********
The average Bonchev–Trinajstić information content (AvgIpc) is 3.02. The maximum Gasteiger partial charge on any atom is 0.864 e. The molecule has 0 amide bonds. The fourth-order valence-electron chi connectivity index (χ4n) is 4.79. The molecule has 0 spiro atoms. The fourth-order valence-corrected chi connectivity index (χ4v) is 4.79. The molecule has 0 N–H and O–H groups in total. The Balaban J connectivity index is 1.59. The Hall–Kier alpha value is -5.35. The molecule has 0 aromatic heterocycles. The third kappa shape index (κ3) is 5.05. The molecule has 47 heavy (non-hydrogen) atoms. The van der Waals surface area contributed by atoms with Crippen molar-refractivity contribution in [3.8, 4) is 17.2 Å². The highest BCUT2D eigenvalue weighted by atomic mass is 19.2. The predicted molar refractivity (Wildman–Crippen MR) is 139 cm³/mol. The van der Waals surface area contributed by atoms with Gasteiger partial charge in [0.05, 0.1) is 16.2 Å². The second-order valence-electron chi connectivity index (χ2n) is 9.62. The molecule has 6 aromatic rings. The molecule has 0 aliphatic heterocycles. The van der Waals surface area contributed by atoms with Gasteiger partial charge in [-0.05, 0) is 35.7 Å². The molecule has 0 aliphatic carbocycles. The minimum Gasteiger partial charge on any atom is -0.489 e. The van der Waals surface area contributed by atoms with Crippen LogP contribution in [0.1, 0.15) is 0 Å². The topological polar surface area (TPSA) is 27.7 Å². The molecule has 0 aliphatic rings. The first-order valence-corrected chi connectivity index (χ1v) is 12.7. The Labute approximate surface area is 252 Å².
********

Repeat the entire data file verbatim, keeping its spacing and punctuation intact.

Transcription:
The average Bonchev–Trinajstić information content (AvgIpc) is 3.02. The maximum Gasteiger partial charge on any atom is 0.864 e. The molecule has 0 amide bonds. The fourth-order valence-electron chi connectivity index (χ4n) is 4.79. The molecule has 0 spiro atoms. The fourth-order valence-corrected chi connectivity index (χ4v) is 4.79. The molecule has 0 N–H and O–H groups in total. The Balaban J connectivity index is 1.59. The Hall–Kier alpha value is -5.35. The molecule has 0 aromatic heterocycles. The third kappa shape index (κ3) is 5.05. The molecule has 47 heavy (non-hydrogen) atoms. The van der Waals surface area contributed by atoms with Crippen molar-refractivity contribution in [3.8, 4) is 17.2 Å². The highest BCUT2D eigenvalue weighted by atomic mass is 19.2. The predicted molar refractivity (Wildman–Crippen MR) is 139 cm³/mol. The van der Waals surface area contributed by atoms with Gasteiger partial charge in [0.05, 0.1) is 16.2 Å². The second-order valence-electron chi connectivity index (χ2n) is 9.62. The molecule has 6 aromatic rings. The molecule has 0 aliphatic heterocycles. The van der Waals surface area contributed by atoms with Gasteiger partial charge in [-0.05, 0) is 35.7 Å². The molecule has 0 aliphatic carbocycles. The minimum Gasteiger partial charge on any atom is -0.489 e. The van der Waals surface area contributed by atoms with Crippen LogP contribution in [0.1, 0.15) is 0 Å². The topological polar surface area (TPSA) is 27.7 Å². The molecule has 0 aliphatic rings. The first-order valence-corrected chi connectivity index (χ1v) is 12.7. The Labute approximate surface area is 252 Å².